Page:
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DAILY CURRENT AFFAIRS IAS | UPSC Prelims and Mains Exam – 2nd November 2022

  • IASbaba
  • November 2, 2022
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(PRELIMS & MAINS Focus)


Coronal Holes

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Syllabus

  • Prelims – Science and Technology

Context: Recently, NASA’s Solar Dynamics Observatory caught the Sun “smiling.” Seen in ultraviolet light, these dark patches on the Sun are known as coronal holes and are regions where fast solar wind gushes out into space.

About Coronal holes:

  • These are regions on the sun’s surface from where fast solar wind gushes out into space.
  • Because they contain little solar material, they have lower temperatures and thus appear much darker than their surroundings.
  • Here, the magnetic field is open to interplanetary space, sending solar material out in a high-speed stream of solar wind.
  • Coronal holes can last between a few weeks to months.
  • They can last much longer during solar minimum – a period of time when activity on the Sun is substantially diminished
  • These coronal holes are important to understand the space environment around the earth.
  • While it is unclear what causes coronal holes, they correlate to areas on the sun where magnetic fields soar up and away, without looping back down to the surface as they do elsewhere.

Geomagnetic Storm:

  • Geomagnetic storms relate to earth’s magnetosphere – the space around a planet that is influenced by its magnetic field.
  • When a high-speed solar stream arrives at the earth, in certain circumstances it can allow energetic solar wind particles to hit the atmosphere over the poles.
  • Such geomagnetic storms cause a major disturbance of the magnetosphere as there is a very efficient exchange of energy from the solar wind into the space environment surrounding earth.
  • In cases of a strong solar wind reaching the earth, the resulting geomagnetic storm can cause changes in the ionosphere, part of the earth’s upper atmosphere.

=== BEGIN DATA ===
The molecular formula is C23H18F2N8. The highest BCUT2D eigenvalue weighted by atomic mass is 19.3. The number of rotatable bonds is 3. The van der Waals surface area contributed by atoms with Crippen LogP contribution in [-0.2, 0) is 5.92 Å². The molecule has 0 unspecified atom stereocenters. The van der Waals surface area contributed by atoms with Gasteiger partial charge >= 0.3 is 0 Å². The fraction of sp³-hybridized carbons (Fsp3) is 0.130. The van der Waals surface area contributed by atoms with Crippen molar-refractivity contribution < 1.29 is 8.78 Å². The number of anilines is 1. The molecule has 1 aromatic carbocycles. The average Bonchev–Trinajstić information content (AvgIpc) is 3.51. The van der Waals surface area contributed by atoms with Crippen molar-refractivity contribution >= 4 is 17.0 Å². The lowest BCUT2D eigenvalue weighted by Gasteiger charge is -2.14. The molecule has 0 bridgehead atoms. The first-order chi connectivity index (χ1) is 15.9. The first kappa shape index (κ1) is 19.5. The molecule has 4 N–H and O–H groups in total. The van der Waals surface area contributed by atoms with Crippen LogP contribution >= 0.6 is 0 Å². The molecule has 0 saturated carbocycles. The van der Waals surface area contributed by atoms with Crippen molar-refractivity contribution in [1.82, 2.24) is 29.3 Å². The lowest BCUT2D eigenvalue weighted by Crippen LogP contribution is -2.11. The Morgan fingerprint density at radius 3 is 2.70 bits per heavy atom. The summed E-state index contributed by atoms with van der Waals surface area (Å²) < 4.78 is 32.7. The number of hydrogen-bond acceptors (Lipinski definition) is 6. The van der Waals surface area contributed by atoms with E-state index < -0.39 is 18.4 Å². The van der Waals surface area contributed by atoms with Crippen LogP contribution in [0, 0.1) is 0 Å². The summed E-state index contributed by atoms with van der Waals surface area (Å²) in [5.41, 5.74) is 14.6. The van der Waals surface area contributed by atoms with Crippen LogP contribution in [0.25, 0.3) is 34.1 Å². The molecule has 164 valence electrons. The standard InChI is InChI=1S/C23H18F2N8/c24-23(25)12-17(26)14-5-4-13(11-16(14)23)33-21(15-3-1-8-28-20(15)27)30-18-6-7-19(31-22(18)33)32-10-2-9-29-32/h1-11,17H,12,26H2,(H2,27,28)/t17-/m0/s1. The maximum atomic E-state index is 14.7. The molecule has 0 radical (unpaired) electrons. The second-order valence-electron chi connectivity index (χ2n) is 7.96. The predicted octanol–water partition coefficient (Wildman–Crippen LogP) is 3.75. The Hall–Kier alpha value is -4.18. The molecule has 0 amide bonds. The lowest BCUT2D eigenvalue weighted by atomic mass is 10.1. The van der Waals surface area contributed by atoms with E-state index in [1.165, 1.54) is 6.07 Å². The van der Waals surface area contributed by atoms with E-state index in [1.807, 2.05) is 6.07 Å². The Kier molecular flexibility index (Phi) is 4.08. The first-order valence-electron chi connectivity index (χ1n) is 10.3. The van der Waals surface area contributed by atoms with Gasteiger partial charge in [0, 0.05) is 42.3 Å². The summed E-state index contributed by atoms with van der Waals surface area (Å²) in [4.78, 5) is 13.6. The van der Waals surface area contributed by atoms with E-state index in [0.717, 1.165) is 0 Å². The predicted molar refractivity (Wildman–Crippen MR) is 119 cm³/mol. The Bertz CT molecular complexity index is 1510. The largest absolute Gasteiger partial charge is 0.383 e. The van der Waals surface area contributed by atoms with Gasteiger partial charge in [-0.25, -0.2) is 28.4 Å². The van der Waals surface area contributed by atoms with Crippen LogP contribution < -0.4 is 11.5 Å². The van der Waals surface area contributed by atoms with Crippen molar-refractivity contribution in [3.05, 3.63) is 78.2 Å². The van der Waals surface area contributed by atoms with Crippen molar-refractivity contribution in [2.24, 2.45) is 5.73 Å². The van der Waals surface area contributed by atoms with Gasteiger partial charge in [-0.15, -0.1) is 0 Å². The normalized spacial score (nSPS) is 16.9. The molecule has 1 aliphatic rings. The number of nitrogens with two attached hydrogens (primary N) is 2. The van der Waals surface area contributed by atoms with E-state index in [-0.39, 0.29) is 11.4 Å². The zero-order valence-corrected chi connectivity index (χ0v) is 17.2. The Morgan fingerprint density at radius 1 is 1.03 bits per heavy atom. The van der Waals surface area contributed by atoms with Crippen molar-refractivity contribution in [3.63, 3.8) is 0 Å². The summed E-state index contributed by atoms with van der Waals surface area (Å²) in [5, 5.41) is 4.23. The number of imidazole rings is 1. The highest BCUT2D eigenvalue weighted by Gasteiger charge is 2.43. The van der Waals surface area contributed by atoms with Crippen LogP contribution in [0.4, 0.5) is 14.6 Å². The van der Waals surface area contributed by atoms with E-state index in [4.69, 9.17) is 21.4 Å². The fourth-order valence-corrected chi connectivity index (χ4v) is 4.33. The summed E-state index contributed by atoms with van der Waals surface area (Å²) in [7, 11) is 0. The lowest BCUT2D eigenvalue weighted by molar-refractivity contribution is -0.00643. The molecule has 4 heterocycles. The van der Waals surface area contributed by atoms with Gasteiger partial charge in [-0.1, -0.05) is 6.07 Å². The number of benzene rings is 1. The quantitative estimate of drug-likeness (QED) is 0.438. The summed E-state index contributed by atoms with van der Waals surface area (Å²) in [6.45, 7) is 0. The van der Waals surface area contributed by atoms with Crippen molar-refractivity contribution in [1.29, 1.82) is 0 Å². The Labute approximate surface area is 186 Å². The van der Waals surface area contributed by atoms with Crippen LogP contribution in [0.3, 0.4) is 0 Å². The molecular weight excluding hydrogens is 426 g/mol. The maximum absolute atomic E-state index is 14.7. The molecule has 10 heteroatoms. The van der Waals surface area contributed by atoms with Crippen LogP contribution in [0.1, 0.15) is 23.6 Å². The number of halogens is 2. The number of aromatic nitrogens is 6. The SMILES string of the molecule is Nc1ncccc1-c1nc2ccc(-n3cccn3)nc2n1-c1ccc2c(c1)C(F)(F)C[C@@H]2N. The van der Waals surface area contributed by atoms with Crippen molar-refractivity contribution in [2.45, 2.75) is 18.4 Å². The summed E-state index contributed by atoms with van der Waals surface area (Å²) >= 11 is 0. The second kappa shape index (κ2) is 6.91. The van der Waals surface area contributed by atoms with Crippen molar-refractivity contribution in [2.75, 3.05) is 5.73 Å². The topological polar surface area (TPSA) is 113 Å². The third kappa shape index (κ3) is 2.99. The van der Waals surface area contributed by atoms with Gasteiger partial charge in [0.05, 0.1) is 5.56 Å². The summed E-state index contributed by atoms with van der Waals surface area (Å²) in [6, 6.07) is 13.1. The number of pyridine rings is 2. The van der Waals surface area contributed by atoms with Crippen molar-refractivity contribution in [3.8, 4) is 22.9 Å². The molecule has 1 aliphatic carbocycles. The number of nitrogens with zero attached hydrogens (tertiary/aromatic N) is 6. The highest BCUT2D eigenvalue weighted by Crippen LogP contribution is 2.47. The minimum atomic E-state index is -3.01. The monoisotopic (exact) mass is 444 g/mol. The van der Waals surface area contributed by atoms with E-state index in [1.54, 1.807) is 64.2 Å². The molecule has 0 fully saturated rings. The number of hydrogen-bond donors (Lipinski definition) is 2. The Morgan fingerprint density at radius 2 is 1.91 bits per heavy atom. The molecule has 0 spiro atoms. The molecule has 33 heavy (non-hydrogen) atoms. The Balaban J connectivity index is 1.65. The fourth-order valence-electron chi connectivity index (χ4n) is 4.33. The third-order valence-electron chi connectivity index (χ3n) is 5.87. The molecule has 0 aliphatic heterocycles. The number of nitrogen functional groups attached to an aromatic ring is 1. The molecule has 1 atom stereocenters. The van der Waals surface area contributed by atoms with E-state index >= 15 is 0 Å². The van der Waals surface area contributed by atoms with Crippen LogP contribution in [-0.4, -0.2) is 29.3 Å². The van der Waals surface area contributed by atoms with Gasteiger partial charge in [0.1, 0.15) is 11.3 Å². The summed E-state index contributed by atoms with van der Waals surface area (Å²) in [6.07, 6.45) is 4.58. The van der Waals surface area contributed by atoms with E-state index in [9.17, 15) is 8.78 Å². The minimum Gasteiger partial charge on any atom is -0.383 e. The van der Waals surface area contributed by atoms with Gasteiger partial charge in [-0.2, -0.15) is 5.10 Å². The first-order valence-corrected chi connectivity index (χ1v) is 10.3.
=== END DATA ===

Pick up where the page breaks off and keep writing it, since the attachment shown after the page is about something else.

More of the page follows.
• Radio and GPS signals travel through this layer of the atmosphere, and so communications can get disrupted.


Non-Steroidal Anti-Inflammatory Drugs (NSAIDS)

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Syllabus

  • Prelims – Environment

Context: Indian Veterinary Research Institute (IVRI) has demanded a ban on using aceclofenac in cattle after a new study showed that the drug metabolises into diclofenac in water buffaloes — as it does in cows.

 

NSAIDS as a major threat to vultures in India:

  • The rampant use of the three non-steroidal anti-inflammatory drugs (NSAIDS) threatens to undo the Centre’s two decades of work to arrest the dwindling vulture population in the wild.
  • The three drugs—aceclofenac, ketoprofen and nimesulide—were introduced as alternatives to diclofenac, that India banned in 2006 for animal use because it caused widespread vulture deaths.
  • The country’s vulture population crashed from over 40,000 in 2003 to 18,645 in 2015, as per the last vulture census conducted by intergovernmental body Bird Life International.
  • India’s vulture conservation action plan for 2020-25 recommends a ban on the veterinary use of the three drugs.
  • India is also a signatory to the Convention on Migratory Species’ Multi-species Action Plan to Conserve African-Eurasian Vultures, which recognises NSAIDS as a major threat to vultures in India.